Vendors usually specialize in either blackbox or whitebox PTs, so reviewing their experience is important. A vendor knowledgeable in blackbox testing, for example, may not be experienced in methodical code review practices.

In many cases, combining the two approaches will achieve the best results. The name of this combined test is graybox testing. Since there is no precise definition for the test, it will vary between different tests and companies. Communicating your deadlines, technical requirements, and objectives with your vendor will help to define the graybox testing (giving VPN access, admin accounts, endpoints list, etc.). Additionally, effective communication will make the testing process effective in terms of time and price.

Who Will Perform the Testing? 

The most important, yet almost always the most neglected factor in determining the PT quality is the tester or testers who will perform the work. 

When committing for a PT, make sure you know the name and qualifications of the people who will perform the testing. Think of the following questions to ask your vendor about the testers:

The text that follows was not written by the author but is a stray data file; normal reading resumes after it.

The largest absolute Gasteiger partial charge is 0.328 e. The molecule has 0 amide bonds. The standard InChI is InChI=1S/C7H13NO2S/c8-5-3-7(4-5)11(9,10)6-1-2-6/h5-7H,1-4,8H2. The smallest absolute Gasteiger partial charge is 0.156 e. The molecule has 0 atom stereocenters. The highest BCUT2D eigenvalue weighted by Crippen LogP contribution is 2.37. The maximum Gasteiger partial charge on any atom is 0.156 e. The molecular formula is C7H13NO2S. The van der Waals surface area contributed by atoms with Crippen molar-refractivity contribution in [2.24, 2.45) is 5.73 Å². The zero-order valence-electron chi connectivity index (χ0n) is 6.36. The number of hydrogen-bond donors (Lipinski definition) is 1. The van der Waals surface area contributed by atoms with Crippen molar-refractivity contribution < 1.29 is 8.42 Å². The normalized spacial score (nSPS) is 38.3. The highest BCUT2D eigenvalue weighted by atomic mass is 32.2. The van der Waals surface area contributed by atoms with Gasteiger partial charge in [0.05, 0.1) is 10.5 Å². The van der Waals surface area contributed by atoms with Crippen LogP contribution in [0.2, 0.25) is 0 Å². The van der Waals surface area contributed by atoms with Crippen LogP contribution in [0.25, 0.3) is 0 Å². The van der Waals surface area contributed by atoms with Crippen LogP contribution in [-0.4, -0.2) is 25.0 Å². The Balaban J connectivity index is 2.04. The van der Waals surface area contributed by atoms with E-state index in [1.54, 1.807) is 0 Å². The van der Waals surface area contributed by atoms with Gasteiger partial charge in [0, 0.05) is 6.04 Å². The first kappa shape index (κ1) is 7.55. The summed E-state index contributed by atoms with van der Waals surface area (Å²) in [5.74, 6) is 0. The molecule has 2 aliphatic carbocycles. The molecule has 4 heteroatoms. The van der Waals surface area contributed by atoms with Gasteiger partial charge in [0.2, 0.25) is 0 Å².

• Do they have more than 2 years of experience in the field? 
  • Are they working directly for the vendor or are they subcontractors? The practice of delegating work to subcontractors is very common for large security vendors. This practice may adversely affect the quality of the service. Additionally, the delegation of work to subcontractors can also harm accountability, as subcontractors are usually left anonymous.
  • Are the testers dedicated to my project or doing several projects simultaneously?

Ask to review their previous work. Did they receive any CVEs (publicly disclosed vulnerabilities) for past findings? Did they work with a similar tech stack to mine?

What Methodology Will Be Used for My Test?

A respected penetration vendor will use a well-defined methodology and framework as quality assurances. There are many competing standards – here is a brief overview: